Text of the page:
;WITH cte AS (
   SELECT  cer.name AS [Certificate] ,
           pro.name AS [Stored Procedure]
   FROM    ReportingComponents.sys.procedures pro
           INNER JOIN ReportingComponents.sys.crypt_properties cry ON cry.major_id = pro.OBJECT_ID
           INNER JOIN ReportingComponents.sys.certificates cer ON cer.thumbprint = cry.thumbprint)

   SELECT  [@SignedSPs].SP
   INTO ##CertSPTemp
   FROM @SignedSPs
   LEFT OUTER JOIN cte ON cte.[Stored Procedure] = [@SignedSPs].SP
   WHERE cte.[Stored Procedure] IS NULL

   EXEC DBA.dbo.SendDBEmailwithTabularQuery 
       @qSELECT = N'SELECT',
       @fieldlist = N'SP',
       @qFROM = N'FROM ##CertSPTemp',
       @recipients = N'itsupport@domain.com',
       @subject = N'Reporting Stored Procedures Missing Security Certificate',
       @Title = 'From DBA.dbo.VerifySPSignatures: These need to be re-signed using stored procedures in DBA.'

   DROP TABLE ##CertSPTemp
   
END

I also created a stored procedure in my DBA database to help sign these stored procedures as necessary. Since it is in the DBA database it is only accessible to the DBAs, so I don’t have to worry about it being abused.

CREATE PROCEDURE [dbo].[AddSPToOMSCert]
@StoredProcedureSchemaandName VARCHAR(255), --ReportingComponents stored procedure name with schema included
@TargetDBObjectSchemaandName VARCHAR(255), --TargetDB table or view name with schema included
@AccessType VARCHAR(25) --SELECT, DELETE, UPDATE, or INSERT

AS
BEGIN

   DECLARE @SignSQL NVARCHAR(1000)
   DECLARE @FullSignSQL NVARCHAR(1000)
   DECLARE @PermSQL NVARCHAR(1000)
   
   --Sign the stored procedure using the existing certificate
   SELECT @SignSQL = 'ADD SIGNATURE TO ReportingComponents.' + @StoredProcedureSchemaandName + ' BY CERTIFICATE ReportingComponentsExecutor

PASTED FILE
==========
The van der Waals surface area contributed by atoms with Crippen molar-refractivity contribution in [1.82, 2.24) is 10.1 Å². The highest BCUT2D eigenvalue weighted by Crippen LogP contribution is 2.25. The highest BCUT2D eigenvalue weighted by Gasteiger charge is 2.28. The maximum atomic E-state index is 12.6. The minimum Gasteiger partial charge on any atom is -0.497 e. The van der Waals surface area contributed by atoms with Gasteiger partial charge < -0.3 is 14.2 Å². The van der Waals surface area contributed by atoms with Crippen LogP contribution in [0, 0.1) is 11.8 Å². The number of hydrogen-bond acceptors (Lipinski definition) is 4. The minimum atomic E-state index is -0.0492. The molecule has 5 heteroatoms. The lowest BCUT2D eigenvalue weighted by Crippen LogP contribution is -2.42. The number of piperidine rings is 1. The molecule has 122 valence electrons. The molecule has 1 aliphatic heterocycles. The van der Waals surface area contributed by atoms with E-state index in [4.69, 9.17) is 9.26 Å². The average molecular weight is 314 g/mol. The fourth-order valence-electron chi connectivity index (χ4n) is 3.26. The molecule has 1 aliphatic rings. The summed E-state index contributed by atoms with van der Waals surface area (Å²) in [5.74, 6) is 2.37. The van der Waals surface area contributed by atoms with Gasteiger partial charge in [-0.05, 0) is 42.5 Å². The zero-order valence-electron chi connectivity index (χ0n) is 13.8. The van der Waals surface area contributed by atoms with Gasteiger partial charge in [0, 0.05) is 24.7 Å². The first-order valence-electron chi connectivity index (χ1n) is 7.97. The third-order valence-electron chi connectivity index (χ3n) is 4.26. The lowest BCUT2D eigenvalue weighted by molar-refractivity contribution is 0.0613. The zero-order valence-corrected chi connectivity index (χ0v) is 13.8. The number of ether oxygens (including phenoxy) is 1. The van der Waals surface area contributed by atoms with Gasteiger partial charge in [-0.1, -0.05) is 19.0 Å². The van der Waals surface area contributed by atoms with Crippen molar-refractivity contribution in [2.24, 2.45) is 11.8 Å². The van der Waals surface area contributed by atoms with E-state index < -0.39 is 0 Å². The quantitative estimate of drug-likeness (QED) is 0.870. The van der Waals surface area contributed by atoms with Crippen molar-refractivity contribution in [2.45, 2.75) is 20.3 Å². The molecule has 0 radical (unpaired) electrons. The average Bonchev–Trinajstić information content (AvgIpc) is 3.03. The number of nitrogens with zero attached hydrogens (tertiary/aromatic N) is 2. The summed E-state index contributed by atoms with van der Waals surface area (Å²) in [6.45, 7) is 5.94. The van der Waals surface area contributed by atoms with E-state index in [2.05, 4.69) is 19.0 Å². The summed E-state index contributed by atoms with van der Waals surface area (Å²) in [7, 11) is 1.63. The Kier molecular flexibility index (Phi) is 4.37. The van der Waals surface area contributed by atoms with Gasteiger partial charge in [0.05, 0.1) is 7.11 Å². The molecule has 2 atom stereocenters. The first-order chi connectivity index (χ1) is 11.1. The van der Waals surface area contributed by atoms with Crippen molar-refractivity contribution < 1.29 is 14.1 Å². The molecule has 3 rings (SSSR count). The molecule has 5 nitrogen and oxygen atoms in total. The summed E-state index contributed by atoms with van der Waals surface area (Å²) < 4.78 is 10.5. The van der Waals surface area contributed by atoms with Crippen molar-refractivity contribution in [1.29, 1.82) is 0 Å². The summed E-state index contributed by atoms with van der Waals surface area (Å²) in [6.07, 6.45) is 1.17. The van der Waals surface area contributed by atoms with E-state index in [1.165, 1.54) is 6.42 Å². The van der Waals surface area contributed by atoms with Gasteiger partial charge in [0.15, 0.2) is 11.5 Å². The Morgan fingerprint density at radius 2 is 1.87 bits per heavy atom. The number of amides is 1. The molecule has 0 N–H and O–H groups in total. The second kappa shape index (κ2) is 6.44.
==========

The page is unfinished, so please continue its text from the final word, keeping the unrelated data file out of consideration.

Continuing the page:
WITH PASSWORD = ''''P@ssword123'''''
	SELECT @FullSignSQL = 'USE ReportingComponents; EXEC sp_executesql N''' + @SignSQL + '''';
	EXEC sp_executesql @FullSignSQL

	--Add permission to the OMSObject
	SELECT @PermSQL = 'USE TARGETDB GRANT ' + @AccessType + ' ON TARGETDB.' + @TargetDBObjectSchemaandName + ' TO ReportingComponentsExecutor'
	EXEC sp_executesql @PermSQL
		
END

GO'

This simplifies the process of signing a stored procedure.
I love looking at examples to demonstrate how something works, so let’s set one up. Let’s assume we have two databases, Gamefish and Baitfish. I have a user in Gamefish, Muskie, who I want to be able to see into a table in Baitfish, but only through the use of a stored procedure. Here’s how I’d set it up.  It is important to note that the same certificate must exist in both databases.  This means we must export the cert created in the first database and import it into the second.

--Create the databases
USE MASTER
CREATE DATABASE Baitfish;
CREATE DATABASE Gamefish;
GO

--Create the login that will be testing permissions